Nim in Action
Dominik Picheta
  • MEAP began January 2016
  • Publication in July 2017 (estimated)
  • ISBN 9781617293436
  • 400 pages (estimated)
  • printed in black & white

Nim is a new programming language designed to be efficient, expressive, and elegant. This general-purpose language offers support for systems programming, object oriented programming, procedural programming, functional programming, and more. Nim combines the speed of C with the expressiveness of Python and the flexibility of Lisp and it compiles to C as well as C++, Objective C, and even JavaScript. When compiling to C, you can use the C compiler of your choice to generate a highly-optimized and portable program. Nim's features make it perfect for developing anything from web applications to operating systems.

"I really appreciate the care and thoroughness displayed by the author to ensure the reader can set up Nim and follow along with the book."

"The author covers a huge range of topics, and these new chapters flow from large ideas that touch programming and computer science in general while also focusing on specific parts of Nim."

~ James Anaipakos

Table of Contents detailed table of contents

Part 1: The basics of Nim

1. Why Nim?

1.1. What is Nim?

1.1.1. Use cases

1.1.2. Core features

1.1.3. How does Nim work?

1.2. Nim's benefits and shortcomings

1.2.1. Benefits

1.2.2. Areas where Nim still needs to improve

1.3. What you will learn

1.4. Who is this book for?

===Summary

2. Getting started

2.1. Nim syntax

2.1.1. Keywords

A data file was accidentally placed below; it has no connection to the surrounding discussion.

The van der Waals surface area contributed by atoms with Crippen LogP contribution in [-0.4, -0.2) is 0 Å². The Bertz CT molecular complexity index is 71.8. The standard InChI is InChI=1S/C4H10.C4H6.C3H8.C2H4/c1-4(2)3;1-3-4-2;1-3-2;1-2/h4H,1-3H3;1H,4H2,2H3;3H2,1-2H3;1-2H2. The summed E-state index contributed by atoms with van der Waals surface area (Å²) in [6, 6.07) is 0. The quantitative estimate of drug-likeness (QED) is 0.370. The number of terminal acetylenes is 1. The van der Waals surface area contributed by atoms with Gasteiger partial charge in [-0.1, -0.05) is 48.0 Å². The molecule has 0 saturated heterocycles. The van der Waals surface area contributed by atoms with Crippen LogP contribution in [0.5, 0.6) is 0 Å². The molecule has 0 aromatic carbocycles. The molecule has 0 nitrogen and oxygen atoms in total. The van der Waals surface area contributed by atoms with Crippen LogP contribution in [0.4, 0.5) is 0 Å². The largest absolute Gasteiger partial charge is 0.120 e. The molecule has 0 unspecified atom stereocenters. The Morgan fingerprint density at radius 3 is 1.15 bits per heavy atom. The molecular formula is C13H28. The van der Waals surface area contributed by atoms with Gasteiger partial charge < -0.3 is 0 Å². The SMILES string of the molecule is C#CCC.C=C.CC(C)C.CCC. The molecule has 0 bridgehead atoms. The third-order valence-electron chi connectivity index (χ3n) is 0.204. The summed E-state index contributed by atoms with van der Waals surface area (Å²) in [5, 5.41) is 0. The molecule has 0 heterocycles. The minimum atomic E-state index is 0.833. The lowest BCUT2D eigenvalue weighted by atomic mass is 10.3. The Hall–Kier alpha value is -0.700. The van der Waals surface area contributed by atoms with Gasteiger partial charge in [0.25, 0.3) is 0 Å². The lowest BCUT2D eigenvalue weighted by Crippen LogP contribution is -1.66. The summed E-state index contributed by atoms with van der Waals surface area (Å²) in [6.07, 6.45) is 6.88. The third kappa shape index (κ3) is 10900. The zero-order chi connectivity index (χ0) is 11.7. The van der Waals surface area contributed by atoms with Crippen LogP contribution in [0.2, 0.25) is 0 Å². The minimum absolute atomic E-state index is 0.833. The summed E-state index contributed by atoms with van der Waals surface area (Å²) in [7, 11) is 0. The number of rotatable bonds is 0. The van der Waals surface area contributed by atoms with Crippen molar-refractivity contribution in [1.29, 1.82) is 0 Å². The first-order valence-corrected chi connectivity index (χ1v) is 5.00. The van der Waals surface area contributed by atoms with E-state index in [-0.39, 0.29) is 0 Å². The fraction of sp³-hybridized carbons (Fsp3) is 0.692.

2.1.2. Indentation

2.1.3. Comments

2.2. Nim basics

2.2.1. Basic types

2.2.2. Defining variables and other storage

2.2.3. Procedure definitions

2.3. Collection types

2.4. Control flow

2.5. Exception handling

2.6. User defined types

2.7. Summary

Part 2: Nim in practice

3. Writing a chat application

3.1. The architecture of a chat application

3.2. Starting the project

3.3. Retrieving input in the client component

3.4. Implementing the protocol

3.4.1. Modules

3.4.2. Parsing JSON

3.4.3. Generating JSON

3.5. Transferring data using sockets

3.5.1. What is a socket?

3.5.2. Asynchronous input/output

3.5.3. Transferring data asynchronously

3.6. Summary

4. A tour through the standard library

4.1. Another look at modules

4.1.1. Namespacing

4.2. Overview of the standard library

4.2.1. Pure modules

4.2.2. Impure modules

4.2.3. Wrappers

4.2.4. Online Documentation

4.3. The core modules

4.4. Data structures and algorithms

4.4.1. The tables module

4.4.2. The sets module

4.4.3. The algorithms

4.4.4. Other modules

4.5. Interfacing with the operating system

4.5.1. Working with the file system

4.5.2. Executing an external process